Testing your TV Signal
With televisions one of the things that may be most annoying for those who are yet to get digital is when your signal is bad or faulty as it affects the quality of your picture greatly. However, there are products on the market to help you with this problem both solving and diagnosing here are some products that are available;
Signal booster - This device uses a medium gain amp with low noise and has proven in most cases as very effective at improving the picture stability and quality in locations with a weak television signal. All you need to do is plug your booster into the right hand plug socket in your wall, this is so the connected fly leads, which plug in to ports on the side of the device, don't obstruct the other plug socket, then connect the external aerial followed by the fly leads there are some brands that can hold more than one fly lead but there are basic ones that only have space for one. They are simple for you to use because they simply plug in and you connect your TV's fly wires directly into it.
Test signal generators (and the tests purposes) - A test signal generator generates test patterns, and also other useful test signals to the TV, for troubleshooting and analyzing different television systems. These devices are generally intended for offline use, test patterns are not usually broadcast, unless a station is not operating correctly or are off the air at that time, as they output complete television signals. Examples of signals output by such a product include:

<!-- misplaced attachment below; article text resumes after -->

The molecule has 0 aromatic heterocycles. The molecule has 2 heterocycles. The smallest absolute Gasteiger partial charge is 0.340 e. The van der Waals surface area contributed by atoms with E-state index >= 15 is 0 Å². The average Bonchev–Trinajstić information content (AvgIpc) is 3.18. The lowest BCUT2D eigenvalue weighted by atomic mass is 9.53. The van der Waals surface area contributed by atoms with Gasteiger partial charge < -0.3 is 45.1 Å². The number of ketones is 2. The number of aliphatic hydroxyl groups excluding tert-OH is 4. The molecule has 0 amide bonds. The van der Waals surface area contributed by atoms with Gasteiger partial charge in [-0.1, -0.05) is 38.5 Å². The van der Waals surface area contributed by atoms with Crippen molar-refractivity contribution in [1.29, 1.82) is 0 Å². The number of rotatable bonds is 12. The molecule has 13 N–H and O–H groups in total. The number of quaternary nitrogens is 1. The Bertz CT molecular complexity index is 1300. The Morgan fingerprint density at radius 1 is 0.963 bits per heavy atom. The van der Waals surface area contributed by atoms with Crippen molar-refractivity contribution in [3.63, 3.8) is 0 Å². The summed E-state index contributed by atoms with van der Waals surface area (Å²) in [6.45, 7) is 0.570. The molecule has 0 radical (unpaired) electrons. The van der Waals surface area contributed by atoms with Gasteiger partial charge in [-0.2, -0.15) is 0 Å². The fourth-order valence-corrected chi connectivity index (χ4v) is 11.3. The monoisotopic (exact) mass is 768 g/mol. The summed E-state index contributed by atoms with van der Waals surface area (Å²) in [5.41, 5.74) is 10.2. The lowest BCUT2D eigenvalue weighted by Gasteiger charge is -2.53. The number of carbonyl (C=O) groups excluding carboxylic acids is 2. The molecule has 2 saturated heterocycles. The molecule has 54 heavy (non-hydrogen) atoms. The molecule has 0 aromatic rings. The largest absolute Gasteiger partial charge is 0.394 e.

- Color bars, one of several test signals used to verify the correct reproduction of a TV system's color gamut, and/or that a television signal or plant is compliant with the appropriate analog transmission settings.
- Flat fields, a signal consisting of nothing else but one specific color, this is normally white, black, a shade of gray, or one of the primary colors - red, green, and blue at maximum saturation. A red field is especially important in PAL applications, as it is the, red difference, portion of the Chroma signal that's phase changes round every line; the red field should appear as a solid block of color, with no visible bands going across the screen.
- Multi-bursts, sweeps, and pulse signals, used to test the frequency response of a television system, this means it checks your television to make sure your TV is responding correctly.
- Ramp signals and staircase signals are used to check the voltage linearity of a television system is in working order.
- Convergence patterns, used to check the alignment and linearity of a receiver.
- The bowtie signal, used to check the relative (inter-channel) timing of a component video signal.
Before getting a test kit for your TV you will be best to get a professional to check what the fault may be with your television, unless of course you know enough information for you to do so yourself.